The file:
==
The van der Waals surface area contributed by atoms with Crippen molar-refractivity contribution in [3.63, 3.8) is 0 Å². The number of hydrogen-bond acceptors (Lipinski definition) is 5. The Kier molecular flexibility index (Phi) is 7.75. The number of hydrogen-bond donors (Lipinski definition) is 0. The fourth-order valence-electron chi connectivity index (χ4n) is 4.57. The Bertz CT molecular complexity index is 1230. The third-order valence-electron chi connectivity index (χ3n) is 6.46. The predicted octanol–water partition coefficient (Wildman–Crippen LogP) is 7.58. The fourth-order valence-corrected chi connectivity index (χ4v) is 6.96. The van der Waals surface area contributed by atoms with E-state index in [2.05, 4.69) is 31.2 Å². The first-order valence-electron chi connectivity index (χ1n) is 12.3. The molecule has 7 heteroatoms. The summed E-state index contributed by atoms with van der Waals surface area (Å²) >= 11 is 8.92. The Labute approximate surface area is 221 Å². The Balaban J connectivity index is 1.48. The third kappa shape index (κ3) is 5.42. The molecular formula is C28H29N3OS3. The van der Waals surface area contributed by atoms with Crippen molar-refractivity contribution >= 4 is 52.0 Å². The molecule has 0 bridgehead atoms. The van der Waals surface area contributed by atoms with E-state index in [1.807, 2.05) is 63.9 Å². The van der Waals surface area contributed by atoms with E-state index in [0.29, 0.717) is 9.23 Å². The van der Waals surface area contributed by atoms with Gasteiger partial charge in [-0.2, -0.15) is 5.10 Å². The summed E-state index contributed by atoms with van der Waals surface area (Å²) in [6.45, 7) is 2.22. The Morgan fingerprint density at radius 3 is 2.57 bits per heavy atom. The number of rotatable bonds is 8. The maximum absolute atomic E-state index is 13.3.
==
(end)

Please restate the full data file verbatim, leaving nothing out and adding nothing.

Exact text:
The van der Waals surface area contributed by atoms with Crippen molar-refractivity contribution in [3.63, 3.8) is 0 Å². The number of hydrogen-bond acceptors (Lipinski definition) is 5. The Kier molecular flexibility index (Phi) is 7.75. The number of hydrogen-bond donors (Lipinski definition) is 0. The fourth-order valence-electron chi connectivity index (χ4n) is 4.57. The Bertz CT molecular complexity index is 1230. The third-order valence-electron chi connectivity index (χ3n) is 6.46. The predicted octanol–water partition coefficient (Wildman–Crippen LogP) is 7.58. The fourth-order valence-corrected chi connectivity index (χ4v) is 6.96. The van der Waals surface area contributed by atoms with E-state index in [2.05, 4.69) is 31.2 Å². The first-order valence-electron chi connectivity index (χ1n) is 12.3. The molecule has 7 heteroatoms. The summed E-state index contributed by atoms with van der Waals surface area (Å²) >= 11 is 8.92. The Labute approximate surface area is 221 Å². The Balaban J connectivity index is 1.48. The third kappa shape index (κ3) is 5.42. The molecular formula is C28H29N3OS3. The van der Waals surface area contributed by atoms with Crippen molar-refractivity contribution >= 4 is 52.0 Å². The molecule has 0 bridgehead atoms. The van der Waals surface area contributed by atoms with E-state index in [1.807, 2.05) is 63.9 Å². The van der Waals surface area contributed by atoms with E-state index in [0.29, 0.717) is 9.23 Å². The van der Waals surface area contributed by atoms with Gasteiger partial charge in [-0.2, -0.15) is 5.10 Å². The summed E-state index contributed by atoms with van der Waals surface area (Å²) in [6.45, 7) is 2.22. The Morgan fingerprint density at radius 3 is 2.57 bits per heavy atom. The number of rotatable bonds is 8. The maximum absolute atomic E-state index is 13.3.